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How to Become a Musical Talent Scout

Musical talent scouts must always be on the lookout for promising artists.
Thomas Northcut/Photodisc/Getty Images

A music talent scout, employed under the artist and repertoire (A & R) umbrella of a record label, is responsible for sourcing new talent, signing them to the label and nurturing them through the writing, recording and delivery of their albums. Scouts are required to keep their finger on the pulse of new trends and new artists in the music industry as they emerge, and recommend them to the label. They need an excellent understanding of the contemporary music scene and a good ear for the kind of music that will both suit and sell well on the label.

Read: Music scouts spend the majority of their time staying ahead of the ever-evolving music scene, so start reading trade papers, music magazines like NME and websites like Pitchfork and Spinner. As Tom Rowland, A & R scout for XL Recordings, told TheSite.org, "Blogs are one of the most useful resources as they're the rawest source of information -- you get it earliest and then it's up to [you] to filter what's good and what's not."

Listen: Be listening to music, constantly. Choose the record label that suits your musical taste the best and study the latest albums of the musicians that label has signed. Take particular notice of the newer artists and their musical trends -- i.e., are they instrumentally focused? Are they mostly singer-songwriters? Are they musically influenced by a particular era? The more music you listen to, the more comprehensive your knowledge of the music scene will be and the more qualified you will be to make informed predictions about future artists.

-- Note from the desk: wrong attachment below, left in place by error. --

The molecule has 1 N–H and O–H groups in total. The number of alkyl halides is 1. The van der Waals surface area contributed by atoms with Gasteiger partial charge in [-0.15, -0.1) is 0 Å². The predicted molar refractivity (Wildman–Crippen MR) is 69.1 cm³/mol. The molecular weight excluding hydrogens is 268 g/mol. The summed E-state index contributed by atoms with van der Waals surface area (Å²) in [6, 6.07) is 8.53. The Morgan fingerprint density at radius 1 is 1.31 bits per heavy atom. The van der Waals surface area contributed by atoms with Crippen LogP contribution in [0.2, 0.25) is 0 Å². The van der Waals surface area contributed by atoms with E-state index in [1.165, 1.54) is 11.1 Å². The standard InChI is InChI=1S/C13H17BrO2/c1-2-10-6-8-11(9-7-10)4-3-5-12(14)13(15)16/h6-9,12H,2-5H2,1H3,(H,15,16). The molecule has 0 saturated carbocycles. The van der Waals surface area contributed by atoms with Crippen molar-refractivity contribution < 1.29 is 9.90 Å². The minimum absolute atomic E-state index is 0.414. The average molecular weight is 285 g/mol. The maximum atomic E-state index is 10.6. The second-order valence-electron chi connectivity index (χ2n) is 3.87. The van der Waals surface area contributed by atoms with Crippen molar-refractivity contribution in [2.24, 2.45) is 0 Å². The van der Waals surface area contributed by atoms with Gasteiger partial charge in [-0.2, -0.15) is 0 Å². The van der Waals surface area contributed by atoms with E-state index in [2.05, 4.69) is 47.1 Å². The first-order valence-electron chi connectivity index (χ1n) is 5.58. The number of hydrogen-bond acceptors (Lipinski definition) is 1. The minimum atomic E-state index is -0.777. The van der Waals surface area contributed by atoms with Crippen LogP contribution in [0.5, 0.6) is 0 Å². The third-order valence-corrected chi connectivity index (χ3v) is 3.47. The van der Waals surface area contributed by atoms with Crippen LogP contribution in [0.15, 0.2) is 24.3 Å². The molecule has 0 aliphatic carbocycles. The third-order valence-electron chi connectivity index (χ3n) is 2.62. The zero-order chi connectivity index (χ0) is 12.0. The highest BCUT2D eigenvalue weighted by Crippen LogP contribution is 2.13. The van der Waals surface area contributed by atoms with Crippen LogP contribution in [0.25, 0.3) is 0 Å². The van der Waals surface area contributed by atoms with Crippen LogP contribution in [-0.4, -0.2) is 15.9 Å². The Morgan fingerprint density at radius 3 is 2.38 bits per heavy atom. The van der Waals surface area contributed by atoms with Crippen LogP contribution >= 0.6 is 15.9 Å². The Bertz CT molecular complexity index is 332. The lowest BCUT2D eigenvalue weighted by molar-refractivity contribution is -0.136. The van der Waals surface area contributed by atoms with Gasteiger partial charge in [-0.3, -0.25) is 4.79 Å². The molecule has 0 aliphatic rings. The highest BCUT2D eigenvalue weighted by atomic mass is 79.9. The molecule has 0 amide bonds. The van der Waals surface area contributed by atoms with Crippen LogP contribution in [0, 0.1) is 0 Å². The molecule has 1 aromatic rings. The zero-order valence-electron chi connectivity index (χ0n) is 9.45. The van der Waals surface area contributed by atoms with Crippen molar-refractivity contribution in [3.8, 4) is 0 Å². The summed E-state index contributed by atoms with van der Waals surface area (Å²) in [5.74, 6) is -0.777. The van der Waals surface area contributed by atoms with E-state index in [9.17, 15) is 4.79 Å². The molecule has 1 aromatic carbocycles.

See: Live music is an important part of a music scout's life. Not all emerging artists will have recorded music (even if they do, it often sounds different live), and further, they may not have registered on the radar of the music blogs. Choose a few of your favorite local venues and go to at least 3 gigs a week. This will also provide you with the opportunity to network with musicians, managers and other scouts. When people start recognizing you at gigs, they'll know you're serious about being a scout and opportunities may arise.

Get noticed: Scouting is a competitive industry, so be bold and creative to stand out from the rest. Through your networking, persistently seek unpaid internships at record labels to gain as much experience as you can. While you're there, demonstrate that you are capable of consistently bringing new talent that would be suitable for the label to the attention of A&R managers. Also show them how involved you are in all aspects of the industry and take the initiative to go to gigs on your own and report the results to your superiors.

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